China’s ethnic Uighur minority were fighting and dying in Syria — including for Islamic State — though she claimed they had been duped into doing so.
Rebiya Kadeer, who heads the World Uyghur Congress (WUC), said that among the thousands of Uighurs who have fled to Southeast Asia, Turkey and elsewhere in recent years, a small number have ended up in the war-torn Middle Eastern country and have joined militant groups, like reported by japantimes.co.jp.
“Some Uighurs … died after Russian airplanes bombed them, they were killed in Syria,” she said at a news conference during a visit to Japan.
Russia’s militarily backs the regime of President Bashar Assad in Syria’s civil war, which erupted in 2011 and has left more than 300,000 people dead. Numerous groups, including IS, are fighting for control of the country.
The mostly Muslim Uighurs, who speak a Turkic language and number some 10 million, are native to the northwestern Chinese region of Xinjiang bordering Central Asia and have long complained of religious and cultural discrimination.
China has frequently warned that radical forces from outside have inspired terrorist attacks in Xinjiang as well as in other regions of the country and has launched a harsh crackdown.
It says among Uighurs who have fled are some seeking to train with extremists in Syria to eventually return and fight for independence in Xinjiang.
In 2015, China’s Security Ministry said more than 100 Uighurs that were repatriated by Thailand had been on their way to Turkey, Syria or Iraq “to join jihad.”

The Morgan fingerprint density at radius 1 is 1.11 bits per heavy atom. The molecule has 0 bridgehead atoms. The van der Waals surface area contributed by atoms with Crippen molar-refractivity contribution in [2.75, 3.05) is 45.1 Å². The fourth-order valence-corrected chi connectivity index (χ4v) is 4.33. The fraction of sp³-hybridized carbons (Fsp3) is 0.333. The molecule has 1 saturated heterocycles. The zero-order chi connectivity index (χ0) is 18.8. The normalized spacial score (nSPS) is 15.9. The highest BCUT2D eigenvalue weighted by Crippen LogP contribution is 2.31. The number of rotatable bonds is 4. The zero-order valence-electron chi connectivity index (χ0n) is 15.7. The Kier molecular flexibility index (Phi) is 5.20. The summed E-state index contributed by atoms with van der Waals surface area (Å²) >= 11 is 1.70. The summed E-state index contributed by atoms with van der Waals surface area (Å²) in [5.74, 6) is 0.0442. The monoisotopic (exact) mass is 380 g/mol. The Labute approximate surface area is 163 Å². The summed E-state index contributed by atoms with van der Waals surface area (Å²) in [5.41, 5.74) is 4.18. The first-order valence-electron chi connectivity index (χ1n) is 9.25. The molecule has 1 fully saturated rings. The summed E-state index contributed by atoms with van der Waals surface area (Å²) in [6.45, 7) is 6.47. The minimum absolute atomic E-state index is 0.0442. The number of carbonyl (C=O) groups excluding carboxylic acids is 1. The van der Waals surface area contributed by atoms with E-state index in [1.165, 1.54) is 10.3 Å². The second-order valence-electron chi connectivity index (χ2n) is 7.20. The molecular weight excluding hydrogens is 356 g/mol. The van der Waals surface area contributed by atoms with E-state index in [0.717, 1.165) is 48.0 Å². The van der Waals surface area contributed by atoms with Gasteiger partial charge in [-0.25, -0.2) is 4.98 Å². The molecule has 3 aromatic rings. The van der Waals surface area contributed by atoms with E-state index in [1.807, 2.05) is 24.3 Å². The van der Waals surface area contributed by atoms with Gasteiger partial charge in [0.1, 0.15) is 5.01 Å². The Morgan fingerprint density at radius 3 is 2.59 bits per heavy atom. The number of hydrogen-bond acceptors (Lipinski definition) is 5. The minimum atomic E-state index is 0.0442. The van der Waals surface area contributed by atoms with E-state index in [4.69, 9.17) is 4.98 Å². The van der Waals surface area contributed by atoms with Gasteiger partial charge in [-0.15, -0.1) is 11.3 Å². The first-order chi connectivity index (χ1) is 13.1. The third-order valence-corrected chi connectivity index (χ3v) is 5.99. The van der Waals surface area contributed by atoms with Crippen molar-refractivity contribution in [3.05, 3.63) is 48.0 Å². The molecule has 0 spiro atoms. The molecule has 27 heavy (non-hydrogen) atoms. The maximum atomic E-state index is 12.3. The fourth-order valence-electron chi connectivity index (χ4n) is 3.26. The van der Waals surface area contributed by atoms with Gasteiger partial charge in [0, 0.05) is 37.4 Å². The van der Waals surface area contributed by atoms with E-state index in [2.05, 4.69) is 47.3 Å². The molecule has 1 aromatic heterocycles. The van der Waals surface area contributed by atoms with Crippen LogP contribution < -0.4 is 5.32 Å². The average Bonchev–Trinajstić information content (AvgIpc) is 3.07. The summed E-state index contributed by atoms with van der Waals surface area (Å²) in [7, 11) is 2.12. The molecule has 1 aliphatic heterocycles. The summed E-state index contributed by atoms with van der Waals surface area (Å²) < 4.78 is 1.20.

Once a wealthy and prominent businesswoman, Kadeer, now 70, fell out with the Chinese government and was jailed before her 2005 release into exile in the United States where she serves as president of the WUC.
She said Uighurs who end up in Syria are vulnerable and prone to being “brainwashed” into joining the fighting there, but still denounced them.
“We think they are just like criminal groups in our society,” she said.
The WUC describes itself as a “peaceful opposition movement against Chinese occupation of East Turkestan” — their name for Xinjiang.
It says it promotes “human rights, religious freedom, and democracy” for Uighurs and advocates “peaceful, nonviolent, and democratic means to determine their political future.”
But China has blamed the WUC, as well as the shadowy East Turkestan Islamic Movement (ETIM), of radicalizing Uighurs and fomenting violence and independence.
Overseas experts, however, have expressed skepticism, with some accusing China of exaggerating the Uighur threat to justify a tough security regime in resource-rich Xinjiang.
Human Rights groups argue that harsh police tactics and government campaigns against Muslim religious practices, such as the wearing of veils, have fueled Uighur violence.
China says it has boosted economic development in Xinjiang and upholds minority and religious rights for all of the country’s 56 ethnic groups.